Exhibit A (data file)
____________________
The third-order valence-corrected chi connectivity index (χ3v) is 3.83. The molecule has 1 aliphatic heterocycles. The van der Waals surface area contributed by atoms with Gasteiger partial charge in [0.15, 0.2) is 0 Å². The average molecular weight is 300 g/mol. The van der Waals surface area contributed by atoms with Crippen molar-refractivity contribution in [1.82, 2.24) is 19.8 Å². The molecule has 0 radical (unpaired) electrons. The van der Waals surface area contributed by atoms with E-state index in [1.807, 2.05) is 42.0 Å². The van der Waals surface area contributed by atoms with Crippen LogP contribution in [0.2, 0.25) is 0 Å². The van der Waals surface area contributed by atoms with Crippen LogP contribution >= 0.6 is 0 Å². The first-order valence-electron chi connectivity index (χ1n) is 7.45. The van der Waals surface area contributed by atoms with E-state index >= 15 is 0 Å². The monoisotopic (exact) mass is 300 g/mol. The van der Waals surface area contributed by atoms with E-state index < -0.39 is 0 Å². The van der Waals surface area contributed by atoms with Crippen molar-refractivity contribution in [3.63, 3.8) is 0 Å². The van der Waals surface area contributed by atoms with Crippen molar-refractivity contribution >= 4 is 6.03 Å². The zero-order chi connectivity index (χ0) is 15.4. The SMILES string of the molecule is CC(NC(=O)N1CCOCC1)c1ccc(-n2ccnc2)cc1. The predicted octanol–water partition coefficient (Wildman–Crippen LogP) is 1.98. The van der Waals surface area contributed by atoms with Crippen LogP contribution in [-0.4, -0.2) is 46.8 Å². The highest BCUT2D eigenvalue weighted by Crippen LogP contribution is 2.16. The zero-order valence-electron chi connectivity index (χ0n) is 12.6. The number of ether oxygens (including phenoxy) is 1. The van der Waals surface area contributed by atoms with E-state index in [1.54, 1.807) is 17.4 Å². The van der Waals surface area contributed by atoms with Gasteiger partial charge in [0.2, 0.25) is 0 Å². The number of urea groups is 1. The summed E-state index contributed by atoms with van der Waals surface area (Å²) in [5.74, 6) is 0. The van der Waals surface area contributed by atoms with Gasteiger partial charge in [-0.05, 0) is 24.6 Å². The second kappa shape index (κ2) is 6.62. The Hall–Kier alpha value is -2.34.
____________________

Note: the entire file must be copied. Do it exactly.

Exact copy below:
The third-order valence-corrected chi connectivity index (χ3v) is 3.83. The molecule has 1 aliphatic heterocycles. The van der Waals surface area contributed by atoms with Gasteiger partial charge in [0.15, 0.2) is 0 Å². The average molecular weight is 300 g/mol. The van der Waals surface area contributed by atoms with Crippen molar-refractivity contribution in [1.82, 2.24) is 19.8 Å². The molecule has 0 radical (unpaired) electrons. The van der Waals surface area contributed by atoms with E-state index in [1.807, 2.05) is 42.0 Å². The van der Waals surface area contributed by atoms with Crippen LogP contribution in [0.2, 0.25) is 0 Å². The van der Waals surface area contributed by atoms with Crippen LogP contribution >= 0.6 is 0 Å². The first-order valence-electron chi connectivity index (χ1n) is 7.45. The van der Waals surface area contributed by atoms with E-state index >= 15 is 0 Å². The monoisotopic (exact) mass is 300 g/mol. The van der Waals surface area contributed by atoms with E-state index < -0.39 is 0 Å². The van der Waals surface area contributed by atoms with Crippen molar-refractivity contribution in [3.63, 3.8) is 0 Å². The van der Waals surface area contributed by atoms with Crippen molar-refractivity contribution >= 4 is 6.03 Å². The zero-order chi connectivity index (χ0) is 15.4. The SMILES string of the molecule is CC(NC(=O)N1CCOCC1)c1ccc(-n2ccnc2)cc1. The predicted octanol–water partition coefficient (Wildman–Crippen LogP) is 1.98. The van der Waals surface area contributed by atoms with Crippen LogP contribution in [-0.4, -0.2) is 46.8 Å². The highest BCUT2D eigenvalue weighted by Crippen LogP contribution is 2.16. The zero-order valence-electron chi connectivity index (χ0n) is 12.6. The number of ether oxygens (including phenoxy) is 1. The van der Waals surface area contributed by atoms with E-state index in [1.54, 1.807) is 17.4 Å². The van der Waals surface area contributed by atoms with Gasteiger partial charge in [0.2, 0.25) is 0 Å². The number of urea groups is 1. The summed E-state index contributed by atoms with van der Waals surface area (Å²) in [5.74, 6) is 0. The van der Waals surface area contributed by atoms with Gasteiger partial charge in [-0.05, 0) is 24.6 Å². The second kappa shape index (κ2) is 6.62. The Hall–Kier alpha value is -2.34.